Gartner: Misconfigured APs Cause Most WLAN Breaches

A Gartner analyst urges companies to use vendor-independent intrusion sensors and not rely on walking the hallways with sniffers

June 10, 2004

1 Min Read
Network Computing logo

The majority of wireless LAN security breaches are caused by poorly configured access points (APs) and client software, Gartner, Inc. said this week.

"Whether hackers are able to enter a company's WLAN through an unprotected AP or through a peer workstation, once they are associated with the network, they will be difficult to detect because they may not be visible in or near the network site," said John Pescatore, vice president and Gartner fellow. "A clever hacker will play it safe and use the company's resources quietly, and as a result, may never be found."

Pescatore made his comments at Gartner's IT Security Summit this week in Washington D.C. He said that it is essential that enterprises prevent rogue APs and that "official" APs are configured correctly. To do that, enterprises should install their own wireless intrusion detection sensors and not rely on methods such as having IT personnel walk the hallways with wireless sniffers.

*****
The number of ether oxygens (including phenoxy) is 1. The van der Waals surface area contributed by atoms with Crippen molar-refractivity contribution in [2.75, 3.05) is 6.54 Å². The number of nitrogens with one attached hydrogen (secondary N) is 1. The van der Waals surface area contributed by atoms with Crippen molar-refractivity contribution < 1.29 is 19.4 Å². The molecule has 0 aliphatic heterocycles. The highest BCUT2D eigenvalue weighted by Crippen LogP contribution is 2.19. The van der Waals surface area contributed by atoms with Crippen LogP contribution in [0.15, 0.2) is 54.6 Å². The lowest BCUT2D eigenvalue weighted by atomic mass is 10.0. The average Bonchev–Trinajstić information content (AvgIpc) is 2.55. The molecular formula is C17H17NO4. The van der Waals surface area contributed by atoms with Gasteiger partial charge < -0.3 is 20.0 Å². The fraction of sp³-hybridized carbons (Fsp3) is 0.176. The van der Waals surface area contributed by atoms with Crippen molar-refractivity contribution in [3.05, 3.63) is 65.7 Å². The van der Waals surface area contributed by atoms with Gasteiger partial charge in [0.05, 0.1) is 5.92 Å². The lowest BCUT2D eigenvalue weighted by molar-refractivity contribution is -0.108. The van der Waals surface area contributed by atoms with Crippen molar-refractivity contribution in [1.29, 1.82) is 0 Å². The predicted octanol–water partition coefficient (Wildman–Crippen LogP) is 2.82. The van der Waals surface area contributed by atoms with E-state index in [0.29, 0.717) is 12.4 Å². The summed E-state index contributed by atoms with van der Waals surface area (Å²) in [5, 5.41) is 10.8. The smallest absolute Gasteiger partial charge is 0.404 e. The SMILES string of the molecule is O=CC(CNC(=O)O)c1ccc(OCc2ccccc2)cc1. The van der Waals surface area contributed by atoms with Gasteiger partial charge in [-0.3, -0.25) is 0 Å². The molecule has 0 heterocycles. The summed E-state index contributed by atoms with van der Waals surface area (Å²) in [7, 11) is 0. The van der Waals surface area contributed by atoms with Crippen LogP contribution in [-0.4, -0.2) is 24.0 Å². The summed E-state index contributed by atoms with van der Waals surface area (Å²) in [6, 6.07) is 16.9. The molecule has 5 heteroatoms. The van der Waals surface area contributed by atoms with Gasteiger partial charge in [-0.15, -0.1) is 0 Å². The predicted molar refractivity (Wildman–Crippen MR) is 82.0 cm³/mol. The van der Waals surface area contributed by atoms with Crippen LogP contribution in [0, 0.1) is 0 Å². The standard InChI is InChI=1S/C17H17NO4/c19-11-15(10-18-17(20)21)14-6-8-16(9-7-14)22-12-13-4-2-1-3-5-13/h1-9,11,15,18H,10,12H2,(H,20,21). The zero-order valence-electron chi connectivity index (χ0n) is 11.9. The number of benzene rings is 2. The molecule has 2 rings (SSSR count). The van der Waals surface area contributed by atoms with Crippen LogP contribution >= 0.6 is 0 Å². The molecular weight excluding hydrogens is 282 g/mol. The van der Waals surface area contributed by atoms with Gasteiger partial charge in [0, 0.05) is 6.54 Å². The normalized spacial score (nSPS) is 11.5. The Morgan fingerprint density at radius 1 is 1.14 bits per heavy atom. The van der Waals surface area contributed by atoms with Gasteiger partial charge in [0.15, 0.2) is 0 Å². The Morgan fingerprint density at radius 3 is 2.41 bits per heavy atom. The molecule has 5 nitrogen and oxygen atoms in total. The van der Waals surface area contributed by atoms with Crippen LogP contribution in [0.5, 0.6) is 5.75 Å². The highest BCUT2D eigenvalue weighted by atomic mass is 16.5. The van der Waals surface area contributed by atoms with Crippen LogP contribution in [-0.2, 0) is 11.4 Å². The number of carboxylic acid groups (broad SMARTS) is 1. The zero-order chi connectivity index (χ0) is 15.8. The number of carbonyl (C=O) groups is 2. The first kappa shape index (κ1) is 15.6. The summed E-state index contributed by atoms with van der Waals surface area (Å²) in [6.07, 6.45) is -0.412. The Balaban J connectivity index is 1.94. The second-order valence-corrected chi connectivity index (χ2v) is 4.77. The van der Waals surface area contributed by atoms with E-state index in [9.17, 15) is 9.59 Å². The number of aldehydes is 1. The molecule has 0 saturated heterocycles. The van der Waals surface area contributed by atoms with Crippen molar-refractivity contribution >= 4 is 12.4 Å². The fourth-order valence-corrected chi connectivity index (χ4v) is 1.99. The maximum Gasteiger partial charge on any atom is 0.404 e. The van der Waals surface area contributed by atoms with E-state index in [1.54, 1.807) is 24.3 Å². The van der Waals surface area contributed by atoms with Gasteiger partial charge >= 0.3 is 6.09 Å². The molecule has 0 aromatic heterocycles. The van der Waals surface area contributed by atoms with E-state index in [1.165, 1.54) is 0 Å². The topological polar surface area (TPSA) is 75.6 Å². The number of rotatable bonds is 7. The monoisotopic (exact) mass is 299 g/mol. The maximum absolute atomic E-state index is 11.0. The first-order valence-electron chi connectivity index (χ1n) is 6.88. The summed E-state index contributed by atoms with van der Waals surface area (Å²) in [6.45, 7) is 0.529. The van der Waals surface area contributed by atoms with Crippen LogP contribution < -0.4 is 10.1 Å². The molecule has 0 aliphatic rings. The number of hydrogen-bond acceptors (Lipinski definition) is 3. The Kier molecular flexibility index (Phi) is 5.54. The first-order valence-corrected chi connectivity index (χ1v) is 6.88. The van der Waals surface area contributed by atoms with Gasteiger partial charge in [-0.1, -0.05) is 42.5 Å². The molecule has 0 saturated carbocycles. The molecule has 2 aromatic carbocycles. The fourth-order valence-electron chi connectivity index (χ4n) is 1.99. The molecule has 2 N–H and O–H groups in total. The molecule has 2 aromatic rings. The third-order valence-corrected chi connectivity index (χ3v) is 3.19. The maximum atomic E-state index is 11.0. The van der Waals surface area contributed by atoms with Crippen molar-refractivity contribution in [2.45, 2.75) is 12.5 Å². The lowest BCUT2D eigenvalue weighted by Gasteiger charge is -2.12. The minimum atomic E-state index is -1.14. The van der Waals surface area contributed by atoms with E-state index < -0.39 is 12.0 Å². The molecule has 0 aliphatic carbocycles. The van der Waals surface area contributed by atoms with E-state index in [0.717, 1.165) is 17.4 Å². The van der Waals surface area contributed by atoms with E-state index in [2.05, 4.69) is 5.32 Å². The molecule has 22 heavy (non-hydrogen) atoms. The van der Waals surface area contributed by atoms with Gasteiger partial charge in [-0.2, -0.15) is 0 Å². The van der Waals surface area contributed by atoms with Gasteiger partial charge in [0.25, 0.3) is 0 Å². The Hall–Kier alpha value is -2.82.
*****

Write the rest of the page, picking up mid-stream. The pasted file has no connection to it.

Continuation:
"Sniffer walks should not be attempted as an ongoing survey method, but should be kept on standby," Pescatore said.. "If rogue WLAN activity is detected by network monitoring systems, individual members of the IT staff can be dispatched, to act as trackers, to hone in on unauthorized signal sources."

He stressed that intrusion detection systems must be vendor-independent that can detect all WLAN traffic.

SUBSCRIBE TO OUR NEWSLETTER
Stay informed! Sign up to get expert advice and insight delivered direct to your inbox

You May Also Like


More Insights